One highlight of the trip was a visit to an attraction called Rock Circus. An extension of Madame Tussauds, this was essentially where they put all the rock n’ roll waxworks. Elvis, next to Michael Jackson, next to Buddy Holly, next to the Rolling Stones. You get the idea. It doesn’t exist anymore. I guess they decided that London had its share of celebrity waxworks at Tussauds.

At the end of the exhibit, we were ushered into a small viewing room. Everybody sat down – maybe twenty of us – and the lights dimmed. The familiar orchestral tune-up of Sgt. Pepper’s Lonely Hearts Club Band started, the curtains opened, and there they were, the Beatles themselves. Well, obviously it wasn’t them; it was their waxworks, dressed in the fluorescent military garb from the front of the Peppers album cover. And just like that iconic image, they were flanked by endless rows of cut-outs of the Beatles’ heroes.

They roared through that opening track as much as you can expect a bunch of mannequins to. Their jaws opened and shut in time with the vocals, and to this 9-year old it looked pretty damn good. They probably segued into With A Little Help From My Friends – I can’t remember – but they finished and everybody clapped and cheered.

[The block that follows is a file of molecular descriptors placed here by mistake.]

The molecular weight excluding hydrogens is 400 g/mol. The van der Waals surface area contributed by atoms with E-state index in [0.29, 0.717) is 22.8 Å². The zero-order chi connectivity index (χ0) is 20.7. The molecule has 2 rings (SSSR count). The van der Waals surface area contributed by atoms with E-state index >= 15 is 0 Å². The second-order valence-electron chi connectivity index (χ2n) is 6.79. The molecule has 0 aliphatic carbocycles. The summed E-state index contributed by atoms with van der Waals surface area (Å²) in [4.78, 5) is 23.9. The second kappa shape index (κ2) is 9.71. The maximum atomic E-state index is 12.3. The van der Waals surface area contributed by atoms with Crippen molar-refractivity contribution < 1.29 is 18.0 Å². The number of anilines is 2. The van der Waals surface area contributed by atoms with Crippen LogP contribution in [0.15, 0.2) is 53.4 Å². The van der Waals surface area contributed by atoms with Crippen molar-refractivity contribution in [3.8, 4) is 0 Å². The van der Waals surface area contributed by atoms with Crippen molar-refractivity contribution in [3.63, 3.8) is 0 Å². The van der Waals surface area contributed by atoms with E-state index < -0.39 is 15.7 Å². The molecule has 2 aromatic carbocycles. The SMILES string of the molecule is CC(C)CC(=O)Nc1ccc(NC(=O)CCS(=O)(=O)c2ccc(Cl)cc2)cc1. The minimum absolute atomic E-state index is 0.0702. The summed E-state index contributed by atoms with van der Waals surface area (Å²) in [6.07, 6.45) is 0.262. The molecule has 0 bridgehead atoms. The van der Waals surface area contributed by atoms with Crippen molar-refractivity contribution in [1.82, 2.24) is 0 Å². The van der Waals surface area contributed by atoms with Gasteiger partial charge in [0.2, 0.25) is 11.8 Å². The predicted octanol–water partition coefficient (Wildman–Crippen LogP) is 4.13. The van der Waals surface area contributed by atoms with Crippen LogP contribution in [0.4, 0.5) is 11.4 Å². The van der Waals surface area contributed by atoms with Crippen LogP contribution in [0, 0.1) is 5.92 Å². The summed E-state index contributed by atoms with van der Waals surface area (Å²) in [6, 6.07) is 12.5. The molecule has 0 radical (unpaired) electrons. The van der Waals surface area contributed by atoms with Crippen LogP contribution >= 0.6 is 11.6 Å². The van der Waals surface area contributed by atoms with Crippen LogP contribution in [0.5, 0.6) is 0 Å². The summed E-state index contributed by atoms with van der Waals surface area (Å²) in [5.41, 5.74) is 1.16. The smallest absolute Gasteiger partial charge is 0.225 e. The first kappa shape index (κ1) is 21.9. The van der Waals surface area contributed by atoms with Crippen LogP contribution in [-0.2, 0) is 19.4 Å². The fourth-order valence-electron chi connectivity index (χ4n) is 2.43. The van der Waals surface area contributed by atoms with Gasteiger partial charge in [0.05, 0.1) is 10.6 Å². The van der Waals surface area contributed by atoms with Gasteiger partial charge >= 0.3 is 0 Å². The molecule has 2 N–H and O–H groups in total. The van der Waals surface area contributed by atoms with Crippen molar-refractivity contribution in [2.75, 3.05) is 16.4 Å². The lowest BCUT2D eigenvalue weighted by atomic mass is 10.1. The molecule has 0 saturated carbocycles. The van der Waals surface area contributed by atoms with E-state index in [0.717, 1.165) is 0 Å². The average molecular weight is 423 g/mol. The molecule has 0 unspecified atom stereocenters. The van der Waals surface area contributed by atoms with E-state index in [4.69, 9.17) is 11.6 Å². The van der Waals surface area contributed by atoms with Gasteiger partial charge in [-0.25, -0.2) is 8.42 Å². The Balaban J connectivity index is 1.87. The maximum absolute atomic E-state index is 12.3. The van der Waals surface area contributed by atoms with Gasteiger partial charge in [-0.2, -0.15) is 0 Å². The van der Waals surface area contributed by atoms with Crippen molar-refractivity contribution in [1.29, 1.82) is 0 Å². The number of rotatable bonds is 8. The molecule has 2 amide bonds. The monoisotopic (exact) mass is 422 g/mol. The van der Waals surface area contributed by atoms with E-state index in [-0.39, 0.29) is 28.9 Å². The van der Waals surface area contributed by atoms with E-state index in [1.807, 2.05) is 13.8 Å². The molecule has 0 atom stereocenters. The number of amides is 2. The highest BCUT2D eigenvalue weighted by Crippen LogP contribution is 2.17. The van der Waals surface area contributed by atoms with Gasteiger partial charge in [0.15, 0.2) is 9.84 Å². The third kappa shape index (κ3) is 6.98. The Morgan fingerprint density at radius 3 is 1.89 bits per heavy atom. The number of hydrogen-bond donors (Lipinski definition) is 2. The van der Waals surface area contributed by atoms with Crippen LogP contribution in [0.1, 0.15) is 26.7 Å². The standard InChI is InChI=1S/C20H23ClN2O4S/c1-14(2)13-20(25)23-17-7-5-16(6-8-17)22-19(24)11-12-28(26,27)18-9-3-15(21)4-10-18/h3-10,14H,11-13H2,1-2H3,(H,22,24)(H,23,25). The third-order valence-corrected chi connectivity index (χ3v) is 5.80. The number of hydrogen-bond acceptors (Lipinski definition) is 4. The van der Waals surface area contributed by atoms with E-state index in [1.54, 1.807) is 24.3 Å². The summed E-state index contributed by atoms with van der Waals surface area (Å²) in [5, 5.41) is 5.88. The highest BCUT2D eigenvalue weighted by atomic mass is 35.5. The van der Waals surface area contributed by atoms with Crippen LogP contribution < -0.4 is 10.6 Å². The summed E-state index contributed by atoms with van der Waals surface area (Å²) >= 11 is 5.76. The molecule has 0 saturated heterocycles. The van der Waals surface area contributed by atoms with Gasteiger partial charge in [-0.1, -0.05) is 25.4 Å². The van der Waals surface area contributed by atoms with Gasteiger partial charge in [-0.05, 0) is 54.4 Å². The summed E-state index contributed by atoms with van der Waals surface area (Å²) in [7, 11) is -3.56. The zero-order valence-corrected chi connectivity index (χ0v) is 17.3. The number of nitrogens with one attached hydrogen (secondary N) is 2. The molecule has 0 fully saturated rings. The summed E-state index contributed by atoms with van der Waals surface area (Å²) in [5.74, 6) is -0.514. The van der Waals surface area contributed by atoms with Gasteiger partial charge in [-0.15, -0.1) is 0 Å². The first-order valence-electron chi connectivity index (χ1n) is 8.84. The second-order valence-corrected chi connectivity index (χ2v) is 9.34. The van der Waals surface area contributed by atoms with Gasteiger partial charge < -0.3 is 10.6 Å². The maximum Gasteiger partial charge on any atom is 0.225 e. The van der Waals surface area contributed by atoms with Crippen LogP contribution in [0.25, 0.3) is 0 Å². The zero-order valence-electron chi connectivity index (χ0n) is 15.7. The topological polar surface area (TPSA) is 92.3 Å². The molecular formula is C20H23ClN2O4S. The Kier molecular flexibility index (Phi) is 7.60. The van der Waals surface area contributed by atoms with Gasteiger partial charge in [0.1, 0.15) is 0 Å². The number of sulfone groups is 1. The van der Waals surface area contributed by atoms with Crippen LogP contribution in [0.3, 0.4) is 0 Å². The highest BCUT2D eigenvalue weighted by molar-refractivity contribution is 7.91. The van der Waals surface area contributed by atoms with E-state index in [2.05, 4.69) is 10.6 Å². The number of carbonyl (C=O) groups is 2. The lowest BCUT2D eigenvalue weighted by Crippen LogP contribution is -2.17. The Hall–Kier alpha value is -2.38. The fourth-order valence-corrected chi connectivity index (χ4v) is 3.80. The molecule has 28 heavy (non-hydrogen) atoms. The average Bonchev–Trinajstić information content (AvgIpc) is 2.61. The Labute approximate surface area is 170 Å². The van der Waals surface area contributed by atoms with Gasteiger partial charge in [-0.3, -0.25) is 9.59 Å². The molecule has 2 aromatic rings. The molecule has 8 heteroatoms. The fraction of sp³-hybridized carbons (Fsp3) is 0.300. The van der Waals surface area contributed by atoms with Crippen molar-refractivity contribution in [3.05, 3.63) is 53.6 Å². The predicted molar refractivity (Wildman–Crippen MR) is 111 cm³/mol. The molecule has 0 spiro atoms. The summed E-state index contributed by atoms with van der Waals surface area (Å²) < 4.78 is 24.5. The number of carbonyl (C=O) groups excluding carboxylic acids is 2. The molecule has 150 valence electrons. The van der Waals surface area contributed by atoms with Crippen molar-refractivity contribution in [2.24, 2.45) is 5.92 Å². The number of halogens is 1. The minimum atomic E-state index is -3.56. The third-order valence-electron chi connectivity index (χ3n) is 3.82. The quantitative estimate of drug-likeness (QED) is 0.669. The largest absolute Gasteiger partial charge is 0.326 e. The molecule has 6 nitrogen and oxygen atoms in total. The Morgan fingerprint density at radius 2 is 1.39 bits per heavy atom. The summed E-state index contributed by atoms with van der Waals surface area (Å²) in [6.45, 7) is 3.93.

The curtain closed, and a minute later, a quiet acoustic guitar faded in. I now know it’s a C major going to an E minor, and back; but I wouldn’t have known that then. Then the curtains opened again, the scene has changed to a starfield in outer space and there’s some oddball – a waxwork again obviously – slowly spinning around in a spacesuit, with a bung eye and crazy snaggleteeth.

‘Ground Control to Major Tom…” he sang.

Ladies and gentleman, my introduction to Mr. David Bowie.

Bowie 2
I next ran into Bowie a couple of years later. At secondary school we had to go out into the big, bad world to do some work experience. I landed a job at a small engineering firm called B.J.Engineering. BJ engineering? Isn’t that what pimps do? It was the kind of place where they send the student to the local hardware store for a long stand, or to the sweet shop for a bag of clitoris drops. Thankfully, I didn’t suffer any such pranks; but for two weeks I had to answer the phone, saying “Good morning, B.J.Engineering, can I help you?” There’s nothing like starting at the very bottom.